/  => division
** => exponentiation
%  => modulo (remainder)

If you can get your hands on some middle school (Gr. 7, 8, 9) math texts and go through them to pick up the basics on algebra and geometry, that would be a good place to start. In Canada we have GED, which book is also a good examination of core arithmetic/mathematics concepts.

Ultimately, programming allows us to use the computer to handle math operations of all sorts, depending on the objective of the program.

Once you get a handle on the core algebra and geometry concepts, look to cover the basics of trigonometry. It’s a real eye-opener, but from my experience a lot of people struggle with it.

Bottom line, push ahead with learning the basics and if a math problem comes up that you do not quite understand, we’re here to help.

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When to use string variables vs template literals?

Back ticks seem to be more useful. Why can’t we use them all the time instead of single quotes?

We can, in most instances. Must admit, though, habit has me using conventional quotes a lot, even now. Experiment. Use them every chance you get and report to us any instances where it throws an error. We can all learn from this data. I’m totally on board with relegating the other quotes to printable characters.


Don’t forget, when HTML is generated in JavaScript is takes a string representation.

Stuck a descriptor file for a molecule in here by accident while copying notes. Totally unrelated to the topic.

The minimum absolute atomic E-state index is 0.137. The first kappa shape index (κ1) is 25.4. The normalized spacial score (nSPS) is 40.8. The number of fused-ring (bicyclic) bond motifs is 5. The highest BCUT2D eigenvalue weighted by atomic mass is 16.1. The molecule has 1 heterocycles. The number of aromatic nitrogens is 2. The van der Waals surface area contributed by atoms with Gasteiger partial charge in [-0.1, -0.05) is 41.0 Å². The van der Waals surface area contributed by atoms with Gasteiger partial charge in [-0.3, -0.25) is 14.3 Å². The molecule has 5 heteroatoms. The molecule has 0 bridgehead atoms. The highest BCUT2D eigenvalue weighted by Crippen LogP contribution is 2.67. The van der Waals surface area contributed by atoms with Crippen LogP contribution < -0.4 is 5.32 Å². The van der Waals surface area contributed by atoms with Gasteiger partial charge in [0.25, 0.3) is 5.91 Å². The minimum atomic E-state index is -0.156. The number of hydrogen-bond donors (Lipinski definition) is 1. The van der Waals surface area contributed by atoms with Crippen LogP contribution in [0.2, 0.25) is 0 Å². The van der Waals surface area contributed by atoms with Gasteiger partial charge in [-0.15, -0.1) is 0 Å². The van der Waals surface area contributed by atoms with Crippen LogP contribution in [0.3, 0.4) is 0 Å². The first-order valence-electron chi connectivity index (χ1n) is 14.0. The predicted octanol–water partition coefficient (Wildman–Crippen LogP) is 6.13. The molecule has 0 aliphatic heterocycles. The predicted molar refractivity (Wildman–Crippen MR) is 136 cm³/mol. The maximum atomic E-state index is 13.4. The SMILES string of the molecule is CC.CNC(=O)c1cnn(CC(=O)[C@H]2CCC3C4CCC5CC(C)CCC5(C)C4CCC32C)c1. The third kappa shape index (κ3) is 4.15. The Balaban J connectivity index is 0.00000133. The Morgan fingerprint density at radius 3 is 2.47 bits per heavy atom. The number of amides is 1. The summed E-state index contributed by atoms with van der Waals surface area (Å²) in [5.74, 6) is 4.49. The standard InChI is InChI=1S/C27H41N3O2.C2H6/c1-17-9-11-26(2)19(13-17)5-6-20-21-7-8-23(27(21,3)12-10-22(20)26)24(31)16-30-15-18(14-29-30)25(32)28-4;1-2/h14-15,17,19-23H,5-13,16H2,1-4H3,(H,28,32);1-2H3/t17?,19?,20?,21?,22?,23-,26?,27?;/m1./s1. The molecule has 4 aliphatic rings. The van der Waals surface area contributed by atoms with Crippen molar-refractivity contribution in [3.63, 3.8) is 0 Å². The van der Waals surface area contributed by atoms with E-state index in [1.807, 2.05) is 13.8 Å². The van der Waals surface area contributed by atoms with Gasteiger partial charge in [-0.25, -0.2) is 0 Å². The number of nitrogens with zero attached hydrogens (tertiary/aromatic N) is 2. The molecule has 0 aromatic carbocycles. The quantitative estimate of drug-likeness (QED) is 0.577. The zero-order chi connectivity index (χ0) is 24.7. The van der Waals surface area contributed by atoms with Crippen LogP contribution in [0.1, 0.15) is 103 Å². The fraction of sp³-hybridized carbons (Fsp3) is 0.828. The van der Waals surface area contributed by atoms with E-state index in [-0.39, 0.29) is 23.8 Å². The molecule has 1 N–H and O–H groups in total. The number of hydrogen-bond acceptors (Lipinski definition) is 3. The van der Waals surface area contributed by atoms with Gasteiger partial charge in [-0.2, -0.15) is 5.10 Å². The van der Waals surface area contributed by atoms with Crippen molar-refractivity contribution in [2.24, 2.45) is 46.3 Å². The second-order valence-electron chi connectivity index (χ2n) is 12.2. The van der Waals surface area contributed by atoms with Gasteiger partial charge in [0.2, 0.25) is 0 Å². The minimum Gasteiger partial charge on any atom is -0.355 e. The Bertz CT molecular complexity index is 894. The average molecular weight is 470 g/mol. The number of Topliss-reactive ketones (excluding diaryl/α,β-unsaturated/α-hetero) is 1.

div = document.createElement(`div`)

Look for the quotes above.

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Oh, wow. That’s awesome.

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Alright, will try iy out.

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Why do we have to use template literals when its easier to use single or double quotations.

Template literals are a huge leap over the old style concatenation method. They offer so much convenience, free up both standard quotes and allow interpolation in nested expressions. No why about it. They are way easier to use and more than just a convenience.

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Template literals are very useful as they allow you to interpolate variables and expression into a string. They also free up the single and double quotes. I will probably start using template literals more often, but I am used to the standard quotes